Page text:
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Statistical Analysis

All analyses were performed using SAS (SAS Institute, Research Triangle, NC). Data are presented as proportions. Changes in compliance rates for the measured outcomes over the study period were assessed using the Fisher exact test, with the Bonferroni method of Holm for multiple comparisons. All P values are 2-sided, with P < 0.05 considered statistically significant. The baseline quarter is defined as the calendar quarter in which the hospital's initial 30 records were submitted. Progress over the study period was further assessed at each calendar quarter subsequent to baseline, per hospital. When missing data elements were present for a specific measure, that patient was excluded for analysis for the measure.

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RESULTS

Data from 45,988 patients from 92 hospitals were included in this analysis. The demographic distribution and clinical characteristics of the patient group are shown in Table 2. The population was predominately white (74.2%), with more men than women (59.6% versus 40.4%) and had a mean age of 67.7 ± 13.8 years. There was a high prevalence (61.8%) of hypertension in the past history and 27.0% of the population had smoked within the 12 months prior to admission. Acute coronary syndromes accounted for 74.5% of the admissions. Revascularization, including coronary bypass surgery, and percutaneous coronary intervention were done in 45.3% of the patients.

Table 2
Table 2
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Baseline and quarterly data demonstrate a significant increase in 10 of 11 measures (Fig. 1; Table 3). The largest differences in performance were seen in smoking cessation counseling, 15.6% (P < 0.0001); early β-blocker use, 15.1% (P < 0.0001); exercise counseling or referral to cardiac rehabilitation, 12.6% (P < 0.0001); and early aspirin use, 11.6% (P < 0.0001). All measures demonstrated significant improvement at the P < 0.0001 level, except for aspirin use at discharge, which was the highest-performing measure at baseline at 89.9% and did not change, and blood pressure control prior to discharge (65.9% to 68%) was significant at P = 0.03.

Figure 1
Figure 1
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Table 3
Table 3
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While 10 of these measures improved significantly by the fourth quarter of participation in Get With The Guidelines, Table 3 demonstrates that improvement actually occurred much earlier. Seven of the 10 improving measures, early aspirin, early and late β-blocker, smoking cessation counseling, lipid treatment for all patients, angiotensin-converting enzyme inhibitor use for acute myocardial infarction patients, and referral to cardiac rehabilitation or exercise counseling, demonstrated significant improvement by the end of quarter 2.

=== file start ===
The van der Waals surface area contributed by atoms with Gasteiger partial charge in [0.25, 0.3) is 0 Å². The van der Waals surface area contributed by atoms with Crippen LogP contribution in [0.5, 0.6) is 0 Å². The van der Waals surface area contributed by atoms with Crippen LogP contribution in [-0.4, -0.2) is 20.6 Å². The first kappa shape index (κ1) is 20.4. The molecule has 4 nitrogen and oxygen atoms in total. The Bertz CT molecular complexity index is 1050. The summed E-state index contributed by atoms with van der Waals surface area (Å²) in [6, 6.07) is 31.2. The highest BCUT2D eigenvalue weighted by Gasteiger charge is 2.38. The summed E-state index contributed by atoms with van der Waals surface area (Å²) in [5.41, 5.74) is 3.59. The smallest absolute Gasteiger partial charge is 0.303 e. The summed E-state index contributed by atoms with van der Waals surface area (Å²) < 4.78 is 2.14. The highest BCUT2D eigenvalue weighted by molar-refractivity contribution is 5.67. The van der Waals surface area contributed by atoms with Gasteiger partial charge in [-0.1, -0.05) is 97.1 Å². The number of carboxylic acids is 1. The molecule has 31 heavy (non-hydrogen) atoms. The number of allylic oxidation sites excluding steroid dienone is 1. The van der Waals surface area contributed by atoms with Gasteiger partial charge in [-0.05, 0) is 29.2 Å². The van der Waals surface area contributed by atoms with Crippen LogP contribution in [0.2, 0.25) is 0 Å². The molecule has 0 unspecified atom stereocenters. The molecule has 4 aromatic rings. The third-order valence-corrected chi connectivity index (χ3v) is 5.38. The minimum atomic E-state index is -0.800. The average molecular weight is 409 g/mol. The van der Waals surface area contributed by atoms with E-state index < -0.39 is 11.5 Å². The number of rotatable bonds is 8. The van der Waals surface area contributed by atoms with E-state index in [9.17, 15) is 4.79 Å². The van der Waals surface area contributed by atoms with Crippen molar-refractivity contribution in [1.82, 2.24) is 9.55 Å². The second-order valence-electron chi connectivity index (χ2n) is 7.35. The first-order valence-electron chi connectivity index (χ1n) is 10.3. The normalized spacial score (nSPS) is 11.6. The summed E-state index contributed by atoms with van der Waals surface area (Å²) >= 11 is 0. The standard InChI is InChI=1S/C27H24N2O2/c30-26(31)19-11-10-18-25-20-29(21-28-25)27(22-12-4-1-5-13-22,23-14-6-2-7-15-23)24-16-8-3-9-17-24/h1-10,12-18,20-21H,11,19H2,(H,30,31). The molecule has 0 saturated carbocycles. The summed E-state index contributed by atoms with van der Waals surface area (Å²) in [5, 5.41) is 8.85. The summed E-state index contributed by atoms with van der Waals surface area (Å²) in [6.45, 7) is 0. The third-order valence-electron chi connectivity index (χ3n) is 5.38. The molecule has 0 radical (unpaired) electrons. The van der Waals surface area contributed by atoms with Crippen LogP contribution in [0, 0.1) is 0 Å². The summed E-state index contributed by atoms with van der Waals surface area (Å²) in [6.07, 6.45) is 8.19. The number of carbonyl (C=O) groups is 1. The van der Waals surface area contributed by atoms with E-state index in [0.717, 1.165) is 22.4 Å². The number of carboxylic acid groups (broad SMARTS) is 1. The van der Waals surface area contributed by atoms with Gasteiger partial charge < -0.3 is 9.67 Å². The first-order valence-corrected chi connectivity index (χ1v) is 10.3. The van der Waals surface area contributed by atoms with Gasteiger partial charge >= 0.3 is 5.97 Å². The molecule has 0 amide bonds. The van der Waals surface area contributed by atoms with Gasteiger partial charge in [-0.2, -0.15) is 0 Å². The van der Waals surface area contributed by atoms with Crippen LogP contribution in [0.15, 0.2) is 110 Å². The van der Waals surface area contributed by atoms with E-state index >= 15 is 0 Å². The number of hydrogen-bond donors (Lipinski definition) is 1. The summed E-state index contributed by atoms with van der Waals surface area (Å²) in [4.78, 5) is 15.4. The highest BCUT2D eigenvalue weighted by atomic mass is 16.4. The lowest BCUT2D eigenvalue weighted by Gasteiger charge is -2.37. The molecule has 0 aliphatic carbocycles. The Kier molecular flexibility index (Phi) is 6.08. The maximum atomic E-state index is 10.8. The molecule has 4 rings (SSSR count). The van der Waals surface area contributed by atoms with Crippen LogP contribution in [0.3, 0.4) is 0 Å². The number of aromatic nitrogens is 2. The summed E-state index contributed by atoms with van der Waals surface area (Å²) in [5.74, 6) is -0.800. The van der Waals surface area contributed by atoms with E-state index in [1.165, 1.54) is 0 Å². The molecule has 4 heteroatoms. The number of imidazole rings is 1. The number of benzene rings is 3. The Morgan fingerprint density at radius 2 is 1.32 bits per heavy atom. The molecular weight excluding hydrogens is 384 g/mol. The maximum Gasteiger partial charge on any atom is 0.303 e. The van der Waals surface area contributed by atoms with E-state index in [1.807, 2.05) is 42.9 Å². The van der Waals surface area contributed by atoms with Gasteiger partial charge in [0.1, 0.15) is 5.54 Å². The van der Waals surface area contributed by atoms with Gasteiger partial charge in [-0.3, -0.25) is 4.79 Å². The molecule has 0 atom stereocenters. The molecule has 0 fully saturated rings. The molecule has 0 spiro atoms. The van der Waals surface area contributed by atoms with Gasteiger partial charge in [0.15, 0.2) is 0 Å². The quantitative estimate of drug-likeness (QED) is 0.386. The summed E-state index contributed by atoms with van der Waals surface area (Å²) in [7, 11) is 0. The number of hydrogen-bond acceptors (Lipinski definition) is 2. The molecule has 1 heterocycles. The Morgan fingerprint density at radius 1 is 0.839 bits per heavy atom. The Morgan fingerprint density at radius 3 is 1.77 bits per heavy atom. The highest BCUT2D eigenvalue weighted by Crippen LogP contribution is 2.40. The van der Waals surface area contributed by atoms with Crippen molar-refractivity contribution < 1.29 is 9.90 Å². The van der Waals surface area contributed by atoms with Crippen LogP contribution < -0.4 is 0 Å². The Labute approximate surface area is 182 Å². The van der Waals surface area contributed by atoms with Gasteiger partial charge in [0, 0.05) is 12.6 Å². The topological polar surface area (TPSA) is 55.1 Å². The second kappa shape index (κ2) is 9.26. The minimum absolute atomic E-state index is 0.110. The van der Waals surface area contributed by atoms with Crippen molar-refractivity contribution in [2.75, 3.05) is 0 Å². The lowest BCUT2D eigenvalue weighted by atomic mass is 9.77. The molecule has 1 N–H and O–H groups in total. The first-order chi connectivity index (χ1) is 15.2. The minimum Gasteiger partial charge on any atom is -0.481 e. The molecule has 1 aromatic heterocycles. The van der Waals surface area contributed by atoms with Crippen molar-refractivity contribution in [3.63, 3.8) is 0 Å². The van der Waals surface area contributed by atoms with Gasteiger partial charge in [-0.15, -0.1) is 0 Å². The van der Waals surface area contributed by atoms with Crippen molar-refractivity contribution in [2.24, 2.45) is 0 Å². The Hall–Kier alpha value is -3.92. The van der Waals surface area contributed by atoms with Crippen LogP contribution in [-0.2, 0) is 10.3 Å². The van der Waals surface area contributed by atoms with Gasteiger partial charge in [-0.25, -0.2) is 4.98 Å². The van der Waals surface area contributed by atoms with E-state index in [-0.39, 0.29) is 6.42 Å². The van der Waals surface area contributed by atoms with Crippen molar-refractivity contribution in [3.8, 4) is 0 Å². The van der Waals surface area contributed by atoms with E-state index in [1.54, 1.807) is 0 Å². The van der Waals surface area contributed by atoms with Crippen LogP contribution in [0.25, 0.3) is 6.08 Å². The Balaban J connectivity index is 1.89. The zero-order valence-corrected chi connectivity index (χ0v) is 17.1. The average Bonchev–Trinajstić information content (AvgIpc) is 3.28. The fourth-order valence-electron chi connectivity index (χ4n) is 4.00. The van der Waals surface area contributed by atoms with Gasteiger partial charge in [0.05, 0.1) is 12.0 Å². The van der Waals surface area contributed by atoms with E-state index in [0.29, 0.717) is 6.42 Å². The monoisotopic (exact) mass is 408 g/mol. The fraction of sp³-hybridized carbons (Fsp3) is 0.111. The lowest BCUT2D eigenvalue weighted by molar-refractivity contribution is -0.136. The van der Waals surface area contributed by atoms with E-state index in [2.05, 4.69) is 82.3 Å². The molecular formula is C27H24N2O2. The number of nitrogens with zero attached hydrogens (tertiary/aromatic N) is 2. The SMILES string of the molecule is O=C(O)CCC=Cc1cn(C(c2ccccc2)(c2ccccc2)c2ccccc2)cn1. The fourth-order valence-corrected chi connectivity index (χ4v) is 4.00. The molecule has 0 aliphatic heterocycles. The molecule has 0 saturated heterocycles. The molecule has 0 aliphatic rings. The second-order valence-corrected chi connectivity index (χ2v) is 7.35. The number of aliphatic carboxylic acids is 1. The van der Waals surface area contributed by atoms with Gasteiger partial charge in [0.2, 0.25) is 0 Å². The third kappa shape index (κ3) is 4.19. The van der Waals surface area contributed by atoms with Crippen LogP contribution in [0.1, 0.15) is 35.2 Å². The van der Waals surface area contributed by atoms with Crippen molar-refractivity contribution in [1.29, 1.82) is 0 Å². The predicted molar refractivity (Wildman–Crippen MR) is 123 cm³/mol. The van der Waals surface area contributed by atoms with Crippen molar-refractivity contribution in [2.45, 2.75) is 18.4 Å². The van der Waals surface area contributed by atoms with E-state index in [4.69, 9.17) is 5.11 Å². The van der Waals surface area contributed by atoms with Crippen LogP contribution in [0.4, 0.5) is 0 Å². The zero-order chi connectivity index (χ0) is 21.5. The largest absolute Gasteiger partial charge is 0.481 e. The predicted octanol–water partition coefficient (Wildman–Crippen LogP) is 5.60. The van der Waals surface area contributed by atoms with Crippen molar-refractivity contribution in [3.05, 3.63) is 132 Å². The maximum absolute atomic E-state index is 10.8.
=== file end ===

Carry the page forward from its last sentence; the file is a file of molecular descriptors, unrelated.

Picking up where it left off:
Individual hospital performance was variable, even in the fourth quarter data, as shown in Figure 2 for early and discharge aspirin use, early and discharge β-blocker use, angiotensin-converting enzyme inhibitor use, and smoking cessation counseling. Variability was less in the high-performing measures such as early and discharge aspirin or β-blockers, where 34% of hospitals were below the mean performance level. More variability was present in the lower-performing measures, with below mean performance levels in 54% of hospitals for angiotensin-converting enzyme inhibitor use and 44% of hospitals for smoking cessation counseling.

Figure 2
Figure 2
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DISCUSSION

Clinically and statistically significant improvement in hospital performance in 10 measures was demonstrated in a time frame that is much shorter than is conventionally believed to be required to produce change.16 Innovation in medical care, including the system changes needed to produce such significant change, typically is embraced by early adopters who embrace change early, before success has been fully demonstrated by others.17,18 These hospitals may therefore represent a group that both has higher baseline performance and is more likely to be successful in quality improvement programs. However, in Get With The Guidelines hospitals, the baseline levels for 3 of the 5 measures that are comparable to Medicare measures were lower than the adherence levels reported in a random national sample by independent chart abstraction,5 with early aspirin at 76.4% versus 85% in the Medicare study, early β-blockers at 64.4% versus 69% for Medicare, and discharge β-blockers at 75% versus 79% for Medicare. Further, in some states, participation rates of 40% to 90% of hospitals have been observed. This is much higher than the 16.4% prevalence of early adopter institutions predicted by the Everett Rogers Diffusion of Innovations model that might be expected to embrace change at an earlier a time and more rapid pace.17,18